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Morris+Company takes over Huntingdon estate job in Shoreditch


Morris+Company has become the latest architect to take on the redevelopment of the Huntingdon industrial estate site opposite Shoreditch High Street station

Robin Partington Architects [now Apt] and Amanda Levete had previously drawn up separate schemes for the City fringe plot close to AHMM’s Tea Building and the emerging Bishopsgate Goodsyard development.

Bankrolled by the site’s then developer, Londonewcastle, both schemes came in for heavy criticism from local groups. Levete’s 23-storey twisting tower was thrown out by Tower Hamlets in 2012 while Partington’s 14-storey stepped-back proposal was eventually approved on appeal in 2015, though it was never built.

The new nine-storey £56 million proposal by Morris+Company is being backed by Blue Coast Capital, a property investment company chaired by River Island boss Clive Lewis.

The 29,268m² office-led project in Bethnal Green Road, which has now been submitted to Tower Hamlets Council, is being billed as a ‘modern interpretation of Shoreditch’s robust warehouse typology’.

Divided into four volumes, the scheme includes 1,400m² of workshops ’to meet the demand for affordable workspace for emerging enterprises’ and more than 1,000 m² of ‘communal amenity space’.

A planning decision on the project is expected before the end of the year.

Morris and co huntingdon estate shoreditch submitted plans 2020 interior basement

Morris+Co huntingdon estate shoreditch submitted plans 2020 interior basement

Architect’s view

Architecturally, the scheme will weave into its context to complement the eclectic nature of Shoreditch, home to a diverse range of building typologies. The proposal therefore mediates between, and responds to, various contextual constraints and opportunities of the site and the surrounding area.

The site is located at an intersection between varying urban scales and character. To the south is the larger scale of the City of London, which we see extending northward with the emerging Bishopsgate Goodsyard scheme. To the west, a character of mid-scale buildings and city blocks prevails, with characteristic streets defining their presence. To the north of the site lies the finer grain of the Redchurch Street and Boundary Estate Conservation areas.

The context comprises a rich mixture of architectural styles, materials and finishes that contribute towards the unique character of the area. There is also a significant street art culture visible in a range of vibrant and everchanging layering of graffiti and poster art across buildings and street furniture.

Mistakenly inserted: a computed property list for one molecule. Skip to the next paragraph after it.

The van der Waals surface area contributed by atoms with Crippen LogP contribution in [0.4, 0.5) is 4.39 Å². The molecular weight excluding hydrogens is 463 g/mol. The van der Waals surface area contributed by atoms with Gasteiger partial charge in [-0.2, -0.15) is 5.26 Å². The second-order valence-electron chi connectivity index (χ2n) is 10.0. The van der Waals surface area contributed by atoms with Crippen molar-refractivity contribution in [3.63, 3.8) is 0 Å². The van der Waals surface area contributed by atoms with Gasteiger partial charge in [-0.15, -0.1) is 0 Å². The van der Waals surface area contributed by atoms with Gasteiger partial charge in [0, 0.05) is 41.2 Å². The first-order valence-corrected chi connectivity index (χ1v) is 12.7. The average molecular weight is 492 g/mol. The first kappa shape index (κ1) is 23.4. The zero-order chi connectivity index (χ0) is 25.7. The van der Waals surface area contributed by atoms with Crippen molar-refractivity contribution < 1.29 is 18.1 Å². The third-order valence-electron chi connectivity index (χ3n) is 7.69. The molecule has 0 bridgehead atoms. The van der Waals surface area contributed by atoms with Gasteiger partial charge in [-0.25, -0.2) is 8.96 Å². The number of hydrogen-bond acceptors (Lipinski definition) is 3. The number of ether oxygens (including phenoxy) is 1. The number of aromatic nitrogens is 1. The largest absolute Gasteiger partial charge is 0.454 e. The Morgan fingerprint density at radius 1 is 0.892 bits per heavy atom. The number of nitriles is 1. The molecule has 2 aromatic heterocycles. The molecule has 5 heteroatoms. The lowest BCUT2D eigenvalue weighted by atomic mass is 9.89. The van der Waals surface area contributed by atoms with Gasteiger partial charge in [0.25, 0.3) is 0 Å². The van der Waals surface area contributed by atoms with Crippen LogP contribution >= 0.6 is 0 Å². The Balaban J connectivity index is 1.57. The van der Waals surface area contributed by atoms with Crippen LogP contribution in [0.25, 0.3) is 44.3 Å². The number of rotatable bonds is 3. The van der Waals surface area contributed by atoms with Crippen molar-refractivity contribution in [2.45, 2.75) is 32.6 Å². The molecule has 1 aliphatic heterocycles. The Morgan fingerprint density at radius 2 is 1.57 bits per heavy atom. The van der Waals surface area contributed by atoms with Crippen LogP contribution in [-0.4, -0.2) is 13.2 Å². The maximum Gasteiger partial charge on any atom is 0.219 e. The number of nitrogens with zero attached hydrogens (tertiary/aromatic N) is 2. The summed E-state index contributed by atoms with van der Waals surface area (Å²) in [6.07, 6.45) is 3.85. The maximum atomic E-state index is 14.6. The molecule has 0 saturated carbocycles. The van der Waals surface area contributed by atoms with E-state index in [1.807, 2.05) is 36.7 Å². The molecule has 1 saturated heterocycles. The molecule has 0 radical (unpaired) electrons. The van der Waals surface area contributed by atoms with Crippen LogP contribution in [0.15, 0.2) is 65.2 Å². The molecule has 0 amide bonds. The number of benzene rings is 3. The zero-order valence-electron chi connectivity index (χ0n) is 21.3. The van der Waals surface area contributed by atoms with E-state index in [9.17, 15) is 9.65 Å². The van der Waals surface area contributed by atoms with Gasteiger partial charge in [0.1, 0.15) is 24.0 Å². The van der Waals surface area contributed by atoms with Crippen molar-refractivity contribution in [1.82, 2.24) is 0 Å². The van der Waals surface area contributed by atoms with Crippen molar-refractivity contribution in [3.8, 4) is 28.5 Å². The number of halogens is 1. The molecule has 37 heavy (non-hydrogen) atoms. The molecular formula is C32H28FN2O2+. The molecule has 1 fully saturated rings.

This project celebrates Shoreditch referencing the durable and robust warehouse typology

The proposals will knit into Shoreditch’s mix and diversity of uses, helping to extend and enhance the vitality of the streets in this immediate area. The proposal comprises affordable workspace and start-up spaces, larger office uses for the creative industries, and active ground floor retail units. The scheme will be connected to the wider city through the major artery of Bethnal Green Road and the respective public transportation routes this offers.

The proposal will encourage greater local connectivity through the building, allowing movement and interchange between the site and nearby enterprises – notably those of Redchurch Street, Brick Lane, and Spitalfields.

This project celebrates Shoreditch, referencing the durable and robust warehouse typology, and drawing upon a century of working with this noble stock through contemporary means of construction and use.

We have focused on responding to the texture and grain of the immediate streetscape and the wider city panoramas. The resultant scheme proposes a broken rhythm of four volumes, staggered in plan and height, such that the specific conditions along its elevations can be tuned to the immediate and specific city conditions which they face.

The massing and composition has evolved through a rigorous and extensive iterative methodology, arriving at a form that fits the brief whilst working with the context and enhancing the setting. The developing concept creates what appears to be a family of blocks arranged together to form a cohesive whole. Each block is sized to respond to the scale and massing of its surrounding context.